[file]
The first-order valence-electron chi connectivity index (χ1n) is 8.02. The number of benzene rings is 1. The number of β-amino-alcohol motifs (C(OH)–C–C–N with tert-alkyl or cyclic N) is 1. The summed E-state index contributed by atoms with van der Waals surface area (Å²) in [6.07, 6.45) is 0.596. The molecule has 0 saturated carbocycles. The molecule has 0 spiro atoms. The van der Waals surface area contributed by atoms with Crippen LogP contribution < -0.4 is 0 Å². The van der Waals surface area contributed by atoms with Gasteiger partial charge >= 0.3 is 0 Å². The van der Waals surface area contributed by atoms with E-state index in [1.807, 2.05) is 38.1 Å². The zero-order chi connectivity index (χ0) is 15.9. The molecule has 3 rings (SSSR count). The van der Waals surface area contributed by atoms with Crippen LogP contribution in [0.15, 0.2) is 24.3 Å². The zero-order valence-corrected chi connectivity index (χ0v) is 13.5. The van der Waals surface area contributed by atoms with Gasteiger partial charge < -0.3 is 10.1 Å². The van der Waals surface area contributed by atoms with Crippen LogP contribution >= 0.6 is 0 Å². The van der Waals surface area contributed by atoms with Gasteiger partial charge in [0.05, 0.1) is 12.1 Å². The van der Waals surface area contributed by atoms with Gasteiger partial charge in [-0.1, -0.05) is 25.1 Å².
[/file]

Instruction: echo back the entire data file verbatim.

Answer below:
The first-order valence-electron chi connectivity index (χ1n) is 8.02. The number of benzene rings is 1. The number of β-amino-alcohol motifs (C(OH)–C–C–N with tert-alkyl or cyclic N) is 1. The summed E-state index contributed by atoms with van der Waals surface area (Å²) in [6.07, 6.45) is 0.596. The molecule has 0 saturated carbocycles. The molecule has 0 spiro atoms. The van der Waals surface area contributed by atoms with Crippen LogP contribution < -0.4 is 0 Å². The van der Waals surface area contributed by atoms with Gasteiger partial charge >= 0.3 is 0 Å². The van der Waals surface area contributed by atoms with E-state index in [1.807, 2.05) is 38.1 Å². The zero-order chi connectivity index (χ0) is 15.9. The molecule has 3 rings (SSSR count). The van der Waals surface area contributed by atoms with Crippen LogP contribution in [0.15, 0.2) is 24.3 Å². The zero-order valence-corrected chi connectivity index (χ0v) is 13.5. The van der Waals surface area contributed by atoms with Gasteiger partial charge < -0.3 is 10.1 Å². The van der Waals surface area contributed by atoms with Crippen LogP contribution >= 0.6 is 0 Å². The van der Waals surface area contributed by atoms with Gasteiger partial charge in [0.05, 0.1) is 12.1 Å². The van der Waals surface area contributed by atoms with Gasteiger partial charge in [-0.1, -0.05) is 25.1 Å².